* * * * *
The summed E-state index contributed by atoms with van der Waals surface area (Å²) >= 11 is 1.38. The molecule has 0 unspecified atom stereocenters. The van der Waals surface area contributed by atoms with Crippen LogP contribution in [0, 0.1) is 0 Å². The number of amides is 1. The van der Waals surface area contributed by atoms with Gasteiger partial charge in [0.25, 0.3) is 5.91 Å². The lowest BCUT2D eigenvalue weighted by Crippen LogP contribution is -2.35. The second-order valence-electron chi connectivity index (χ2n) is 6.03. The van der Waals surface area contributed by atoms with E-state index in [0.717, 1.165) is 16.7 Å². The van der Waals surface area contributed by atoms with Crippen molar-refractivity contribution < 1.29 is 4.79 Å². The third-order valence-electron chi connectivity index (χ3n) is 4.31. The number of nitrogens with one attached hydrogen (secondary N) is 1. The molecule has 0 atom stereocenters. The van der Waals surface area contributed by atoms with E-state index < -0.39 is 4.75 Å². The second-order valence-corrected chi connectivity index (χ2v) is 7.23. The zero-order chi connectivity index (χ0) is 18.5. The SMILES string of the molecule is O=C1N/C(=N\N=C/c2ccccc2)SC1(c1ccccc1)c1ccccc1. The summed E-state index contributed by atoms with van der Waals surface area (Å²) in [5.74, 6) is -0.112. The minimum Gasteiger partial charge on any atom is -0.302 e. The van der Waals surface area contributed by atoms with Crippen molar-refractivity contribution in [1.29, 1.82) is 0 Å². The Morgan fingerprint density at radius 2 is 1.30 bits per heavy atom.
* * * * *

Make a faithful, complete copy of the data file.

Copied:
The summed E-state index contributed by atoms with van der Waals surface area (Å²) >= 11 is 1.38. The molecule has 0 unspecified atom stereocenters. The van der Waals surface area contributed by atoms with Crippen LogP contribution in [0, 0.1) is 0 Å². The number of amides is 1. The van der Waals surface area contributed by atoms with Gasteiger partial charge in [0.25, 0.3) is 5.91 Å². The lowest BCUT2D eigenvalue weighted by Crippen LogP contribution is -2.35. The second-order valence-electron chi connectivity index (χ2n) is 6.03. The van der Waals surface area contributed by atoms with E-state index in [0.717, 1.165) is 16.7 Å². The van der Waals surface area contributed by atoms with Crippen molar-refractivity contribution < 1.29 is 4.79 Å². The third-order valence-electron chi connectivity index (χ3n) is 4.31. The number of nitrogens with one attached hydrogen (secondary N) is 1. The molecule has 0 atom stereocenters. The van der Waals surface area contributed by atoms with E-state index < -0.39 is 4.75 Å². The second-order valence-corrected chi connectivity index (χ2v) is 7.23. The zero-order chi connectivity index (χ0) is 18.5. The SMILES string of the molecule is O=C1N/C(=N\N=C/c2ccccc2)SC1(c1ccccc1)c1ccccc1. The summed E-state index contributed by atoms with van der Waals surface area (Å²) in [5.74, 6) is -0.112. The minimum Gasteiger partial charge on any atom is -0.302 e. The van der Waals surface area contributed by atoms with Crippen molar-refractivity contribution in [1.29, 1.82) is 0 Å². The Morgan fingerprint density at radius 2 is 1.30 bits per heavy atom.